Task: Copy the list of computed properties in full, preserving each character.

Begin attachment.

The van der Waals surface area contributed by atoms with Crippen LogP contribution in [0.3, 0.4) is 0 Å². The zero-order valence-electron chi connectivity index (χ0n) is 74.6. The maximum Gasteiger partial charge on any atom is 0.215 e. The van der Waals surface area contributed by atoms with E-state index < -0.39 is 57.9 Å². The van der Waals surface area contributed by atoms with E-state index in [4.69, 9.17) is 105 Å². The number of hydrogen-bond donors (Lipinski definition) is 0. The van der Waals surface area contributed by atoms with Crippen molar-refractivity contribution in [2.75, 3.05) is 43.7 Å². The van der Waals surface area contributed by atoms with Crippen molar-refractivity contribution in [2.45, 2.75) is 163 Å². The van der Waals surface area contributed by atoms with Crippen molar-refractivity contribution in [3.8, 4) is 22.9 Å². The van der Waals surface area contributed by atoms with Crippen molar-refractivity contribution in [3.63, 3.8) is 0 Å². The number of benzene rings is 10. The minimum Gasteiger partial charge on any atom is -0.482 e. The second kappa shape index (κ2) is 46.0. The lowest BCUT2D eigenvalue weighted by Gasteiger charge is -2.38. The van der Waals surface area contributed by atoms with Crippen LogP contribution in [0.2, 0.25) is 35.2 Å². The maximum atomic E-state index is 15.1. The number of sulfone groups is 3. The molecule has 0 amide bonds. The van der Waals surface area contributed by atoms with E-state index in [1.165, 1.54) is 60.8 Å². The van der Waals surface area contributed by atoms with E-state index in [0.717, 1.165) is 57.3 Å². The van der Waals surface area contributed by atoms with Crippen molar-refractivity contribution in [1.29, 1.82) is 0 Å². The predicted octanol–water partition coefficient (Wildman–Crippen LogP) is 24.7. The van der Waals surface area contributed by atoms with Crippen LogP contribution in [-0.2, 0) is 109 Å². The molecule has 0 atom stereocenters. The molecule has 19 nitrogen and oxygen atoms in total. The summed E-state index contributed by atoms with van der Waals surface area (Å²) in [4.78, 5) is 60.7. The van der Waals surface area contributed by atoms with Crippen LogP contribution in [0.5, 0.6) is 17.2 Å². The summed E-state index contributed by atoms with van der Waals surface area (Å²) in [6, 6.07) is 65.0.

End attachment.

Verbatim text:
The van der Waals surface area contributed by atoms with Crippen LogP contribution in [0.3, 0.4) is 0 Å². The zero-order valence-electron chi connectivity index (χ0n) is 74.6. The maximum Gasteiger partial charge on any atom is 0.215 e. The van der Waals surface area contributed by atoms with E-state index < -0.39 is 57.9 Å². The van der Waals surface area contributed by atoms with E-state index in [4.69, 9.17) is 105 Å². The number of hydrogen-bond donors (Lipinski definition) is 0. The van der Waals surface area contributed by atoms with Crippen molar-refractivity contribution in [2.75, 3.05) is 43.7 Å². The van der Waals surface area contributed by atoms with Crippen molar-refractivity contribution in [2.45, 2.75) is 163 Å². The van der Waals surface area contributed by atoms with Crippen molar-refractivity contribution in [3.8, 4) is 22.9 Å². The van der Waals surface area contributed by atoms with Crippen molar-refractivity contribution in [3.63, 3.8) is 0 Å². The number of benzene rings is 10. The minimum Gasteiger partial charge on any atom is -0.482 e. The second kappa shape index (κ2) is 46.0. The lowest BCUT2D eigenvalue weighted by Gasteiger charge is -2.38. The van der Waals surface area contributed by atoms with Crippen LogP contribution in [0.2, 0.25) is 35.2 Å². The maximum atomic E-state index is 15.1. The number of sulfone groups is 3. The molecule has 0 amide bonds. The van der Waals surface area contributed by atoms with E-state index in [1.165, 1.54) is 60.8 Å². The van der Waals surface area contributed by atoms with E-state index in [0.717, 1.165) is 57.3 Å². The van der Waals surface area contributed by atoms with Crippen molar-refractivity contribution in [1.29, 1.82) is 0 Å². The predicted octanol–water partition coefficient (Wildman–Crippen LogP) is 24.7. The van der Waals surface area contributed by atoms with Crippen LogP contribution in [-0.2, 0) is 109 Å². The molecule has 0 atom stereocenters. The molecule has 19 nitrogen and oxygen atoms in total. The summed E-state index contributed by atoms with van der Waals surface area (Å²) in [4.78, 5) is 60.7. The van der Waals surface area contributed by atoms with Crippen LogP contribution in [0.5, 0.6) is 17.2 Å². The summed E-state index contributed by atoms with van der Waals surface area (Å²) in [6, 6.07) is 65.0.